Of course, having All-fin at her side helped with that. Sister, she shone, as the library filled itself around them, it’s been entirely too dull here without you. And thank you for making up for lost time so quickly.
It’s not begun yet, said Small-five, as their little group spiralled deeper down towards the library’s base, faint-marks still guiding the way. First, we learn what secrets are worth exile for. After that… then it will be interesting.
faint-marks stopped. The full height of the library soared above them, filled with muted glowshine, half-hushed with fascination. Down here the walls were rough in shape, fashioned from shells grown huge over decades that denied polishing and resisted trimming with preternatural stubbornness.
They waited. The water around them grew dim as discussion above halted in shines and sparks. Something is going to happen, saw Small-five out of the corners of her eyes. The last words shone before quiet emerged.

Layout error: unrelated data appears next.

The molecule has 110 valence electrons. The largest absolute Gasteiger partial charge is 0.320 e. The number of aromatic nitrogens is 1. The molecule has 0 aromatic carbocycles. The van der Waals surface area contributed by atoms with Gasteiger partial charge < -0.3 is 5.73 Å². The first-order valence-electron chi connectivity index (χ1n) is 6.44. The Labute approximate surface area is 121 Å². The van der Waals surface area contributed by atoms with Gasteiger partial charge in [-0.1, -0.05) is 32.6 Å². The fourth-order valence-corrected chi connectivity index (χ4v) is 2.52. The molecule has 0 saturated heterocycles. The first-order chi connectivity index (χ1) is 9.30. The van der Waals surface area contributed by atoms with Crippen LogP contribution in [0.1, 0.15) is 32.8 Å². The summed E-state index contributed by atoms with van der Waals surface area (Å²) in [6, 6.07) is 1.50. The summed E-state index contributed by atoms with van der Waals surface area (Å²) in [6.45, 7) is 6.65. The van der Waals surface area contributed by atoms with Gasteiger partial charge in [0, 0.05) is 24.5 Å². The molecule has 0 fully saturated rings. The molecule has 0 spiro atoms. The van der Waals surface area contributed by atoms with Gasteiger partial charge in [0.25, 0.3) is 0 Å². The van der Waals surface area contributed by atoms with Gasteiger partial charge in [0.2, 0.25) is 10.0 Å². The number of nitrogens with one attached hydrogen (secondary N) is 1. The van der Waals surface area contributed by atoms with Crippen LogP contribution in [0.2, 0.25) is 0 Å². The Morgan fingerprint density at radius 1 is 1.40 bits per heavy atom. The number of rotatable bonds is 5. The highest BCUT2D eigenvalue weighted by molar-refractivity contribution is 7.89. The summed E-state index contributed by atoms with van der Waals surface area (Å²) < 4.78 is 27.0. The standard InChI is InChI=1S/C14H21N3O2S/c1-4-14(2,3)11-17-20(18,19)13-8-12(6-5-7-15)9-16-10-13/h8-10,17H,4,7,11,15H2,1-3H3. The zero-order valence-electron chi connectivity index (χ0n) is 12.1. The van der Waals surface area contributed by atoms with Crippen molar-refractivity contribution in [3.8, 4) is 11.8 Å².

Something is going to happen.
An explanation, chief of Populism, said Small-five. As demanded. As agreed.
faint-marks hung limp in the water, bereft of light as a corpse.
As demanded, repeated Small-five.
As agreed, said Outward-spreading, in that strange, tired light that seemed to have filled her since Small-five had come home again. faint-marks-unclear, comply with Small-five-point-burst-of-light’s demands.
Lightlessness followed. Then slow, dragging acknowledgement from the chief of Populism. Her light was as unsteady as ever, but in the watchfulness of so many eager eyes, it almost blinded. i will need access. to an othershine terminal. for illustration purposes.
The moments that followed seemed to last forever, sinking into the memories of all present through the skin. The unnaturally dim quiet. The soft susurrus of many fins in rest position, whispering through the water. The faint popping and clicking noises of an old, old othershine computer being operated after its first boot-up in what must’ve been years, down here in the dark corners of the foundations of Far-away-light. All small, useless details, all suddenly almost as important as anything else in the world.